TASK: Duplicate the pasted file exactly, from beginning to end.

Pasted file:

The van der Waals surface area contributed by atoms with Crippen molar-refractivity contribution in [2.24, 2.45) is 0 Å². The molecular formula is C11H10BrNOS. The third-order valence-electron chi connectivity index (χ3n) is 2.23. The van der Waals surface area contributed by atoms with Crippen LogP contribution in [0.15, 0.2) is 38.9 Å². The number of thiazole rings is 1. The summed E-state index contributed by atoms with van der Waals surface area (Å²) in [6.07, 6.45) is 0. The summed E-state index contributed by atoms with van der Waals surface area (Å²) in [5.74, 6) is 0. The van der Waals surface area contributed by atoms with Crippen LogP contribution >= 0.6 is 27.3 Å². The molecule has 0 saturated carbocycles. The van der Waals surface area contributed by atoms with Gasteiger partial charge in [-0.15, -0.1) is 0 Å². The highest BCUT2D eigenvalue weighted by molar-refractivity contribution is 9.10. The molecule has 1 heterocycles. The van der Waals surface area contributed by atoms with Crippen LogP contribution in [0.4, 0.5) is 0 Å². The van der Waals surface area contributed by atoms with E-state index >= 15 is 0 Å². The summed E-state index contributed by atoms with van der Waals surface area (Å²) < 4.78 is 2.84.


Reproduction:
The van der Waals surface area contributed by atoms with Crippen molar-refractivity contribution in [2.24, 2.45) is 0 Å². The molecular formula is C11H10BrNOS. The third-order valence-electron chi connectivity index (χ3n) is 2.23. The van der Waals surface area contributed by atoms with Crippen LogP contribution in [0.15, 0.2) is 38.9 Å². The number of thiazole rings is 1. The summed E-state index contributed by atoms with van der Waals surface area (Å²) in [6.07, 6.45) is 0. The summed E-state index contributed by atoms with van der Waals surface area (Å²) in [5.74, 6) is 0. The van der Waals surface area contributed by atoms with Crippen LogP contribution >= 0.6 is 27.3 Å². The molecule has 0 saturated carbocycles. The van der Waals surface area contributed by atoms with Gasteiger partial charge in [-0.15, -0.1) is 0 Å². The highest BCUT2D eigenvalue weighted by molar-refractivity contribution is 9.10. The molecule has 1 heterocycles. The van der Waals surface area contributed by atoms with Crippen LogP contribution in [0.4, 0.5) is 0 Å². The van der Waals surface area contributed by atoms with E-state index >= 15 is 0 Å². The summed E-state index contributed by atoms with van der Waals surface area (Å²) < 4.78 is 2.84.